China's Zou gets great draw in Olympic boxing
BEIJING (AP) Zou Shiming's path to China's first boxing gold medal looks quite clear after Friday's Olympic draw.
Zou, the two-time world amateur champion light flyweight, got a boost to his trailblazing plans when all of his top competitors landed on the other side of the bracket in the manual draw conducted at a Beijing hotel.
Given the single-elimination format and subjective scoring standards of international boxing, many fighters' medal hopes hung on the bounce of the pingpong balls drawn out of a purple Chinese vase by international boxing officials. Zou emerged among the biggest winners.
"His draw is not bad," Chinese team leader Cui Fuguo said. "The strong opponents from Cuba, Russia, Philippines, Mongolia, Thailand and the USA are all in the later bouts. He has the largest possibility to win."
Although late dropouts Gary Russell Jr. and Frankie Gavin have been the biggest stories in Olympic boxing so far, competition begins Saturday at Workers' Gymnasium with Russian middleweight star Matvey Korobov facing Sweden's Naim Terbunja. Cuba's Emilio Correa, the other top middleweight, is on the other side of the draw.
There are 283 boxers left in the Olympic field after American bantamweight Russell and Britain's Gavin dropped out for failing to make weight, along with Ethiopian flyweight Molla Getachew Ambaw.
American heavyweight Deontay Wilder and featherweight Raynell Williams also received auspicious placements in their quest for medals to make up for the team's loss of Russell, a medal favorite.
"I think we got a pretty good draw, (but) we weren't overly concerned about who we would get as opponents," U.S. coach Dan Campbell said. "We came over here expecting to work, and hoping for the best."
The most unusual grouping occurred in the featherweight division, where three strong medal favorites - Russia's Albert Selimov, Ukraine's Vasyl Lomachenko and Uzbekistan's Bajodirjon Sultonov - were grouped together in the preliminary rounds.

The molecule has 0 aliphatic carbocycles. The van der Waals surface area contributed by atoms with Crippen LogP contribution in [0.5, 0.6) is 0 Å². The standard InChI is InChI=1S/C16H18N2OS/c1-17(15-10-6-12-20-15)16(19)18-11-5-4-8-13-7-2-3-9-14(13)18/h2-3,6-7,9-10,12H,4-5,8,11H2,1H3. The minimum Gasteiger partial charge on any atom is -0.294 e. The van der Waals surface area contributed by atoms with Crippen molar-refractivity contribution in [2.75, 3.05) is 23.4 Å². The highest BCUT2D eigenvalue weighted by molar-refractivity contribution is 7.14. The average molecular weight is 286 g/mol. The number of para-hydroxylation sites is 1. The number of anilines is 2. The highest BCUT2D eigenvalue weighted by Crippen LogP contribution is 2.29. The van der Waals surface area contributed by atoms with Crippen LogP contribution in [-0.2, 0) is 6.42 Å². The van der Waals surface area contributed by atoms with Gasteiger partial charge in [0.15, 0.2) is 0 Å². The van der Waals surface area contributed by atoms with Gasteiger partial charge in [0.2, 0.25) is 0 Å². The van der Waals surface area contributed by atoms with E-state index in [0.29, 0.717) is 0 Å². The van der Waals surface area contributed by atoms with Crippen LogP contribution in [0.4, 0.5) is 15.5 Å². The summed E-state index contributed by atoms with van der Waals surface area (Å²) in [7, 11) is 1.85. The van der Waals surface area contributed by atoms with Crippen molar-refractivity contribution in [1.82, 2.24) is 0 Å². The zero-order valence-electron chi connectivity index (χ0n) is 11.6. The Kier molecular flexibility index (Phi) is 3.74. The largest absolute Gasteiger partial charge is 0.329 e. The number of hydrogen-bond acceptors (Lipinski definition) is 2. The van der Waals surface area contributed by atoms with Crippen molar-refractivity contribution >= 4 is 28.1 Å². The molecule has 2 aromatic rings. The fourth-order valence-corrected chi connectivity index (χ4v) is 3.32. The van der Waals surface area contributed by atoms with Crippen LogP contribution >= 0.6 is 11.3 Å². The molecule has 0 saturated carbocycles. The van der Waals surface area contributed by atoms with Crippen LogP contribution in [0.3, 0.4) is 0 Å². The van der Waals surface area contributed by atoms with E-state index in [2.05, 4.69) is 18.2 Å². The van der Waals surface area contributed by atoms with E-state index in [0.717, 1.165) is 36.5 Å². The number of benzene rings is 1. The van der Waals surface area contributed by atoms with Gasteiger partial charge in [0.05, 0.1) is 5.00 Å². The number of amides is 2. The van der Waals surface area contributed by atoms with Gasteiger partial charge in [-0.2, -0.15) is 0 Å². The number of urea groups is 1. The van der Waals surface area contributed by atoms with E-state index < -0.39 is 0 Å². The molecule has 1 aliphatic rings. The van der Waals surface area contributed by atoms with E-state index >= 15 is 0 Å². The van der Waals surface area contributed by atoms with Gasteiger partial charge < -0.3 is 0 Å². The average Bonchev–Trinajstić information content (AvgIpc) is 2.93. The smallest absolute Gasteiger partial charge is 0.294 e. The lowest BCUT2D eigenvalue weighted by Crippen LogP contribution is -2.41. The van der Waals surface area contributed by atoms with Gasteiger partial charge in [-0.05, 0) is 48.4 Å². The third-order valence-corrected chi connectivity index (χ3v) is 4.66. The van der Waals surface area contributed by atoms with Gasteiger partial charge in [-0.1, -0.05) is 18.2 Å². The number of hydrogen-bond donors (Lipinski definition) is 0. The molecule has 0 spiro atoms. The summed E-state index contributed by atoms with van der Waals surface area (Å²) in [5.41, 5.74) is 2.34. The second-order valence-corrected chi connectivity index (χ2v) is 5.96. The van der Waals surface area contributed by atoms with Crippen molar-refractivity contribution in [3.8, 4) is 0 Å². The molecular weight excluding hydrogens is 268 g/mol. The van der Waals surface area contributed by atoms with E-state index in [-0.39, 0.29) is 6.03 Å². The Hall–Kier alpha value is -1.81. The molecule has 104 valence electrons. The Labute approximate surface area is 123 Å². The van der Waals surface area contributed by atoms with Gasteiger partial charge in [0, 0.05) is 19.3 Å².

Only one of those three favorites can even reach the quarterfinals, while borderline medal contender Williams could reach the final without facing a distinguished international fighter.
The U.S. team's two world champions also received good draws, with flyweight Rau'shee Warren opening Tuesday against Korea's Lee Ok-sung and welterweight Demetrius Andrade drawing Georgia's Jvania Kakhaber.
Wilder, a former college basketball player who's only been boxing for three years, is in prime position to win the two bouts necessary to qualify for a medal. The most accomplished heavyweights in the Olympic field are all fighting outside his quadrant.
"I think he got a good draw, and a guy with that little experience, we would want that," Campbell said.
Middleweight Shawn Estrada will be the only American in the ring Saturday when he takes on Argentina's Ezequiel Osvaldo Maderna. Estrada and Maderna know each other well from the championship match in a qualifying tournament last spring in Guatemala City - won 4-1 by Estrada - and a recent dual training session with their national teams in Argentina.
"We would like them to meet the toughest teams in the finals," Campbell said. "That's the most exciting Olympics you can hope for, and the way the draw came out, in most cases, we'll meet Russia, we'll meet Cuba and we'll meet Thailand toward the end of the competition."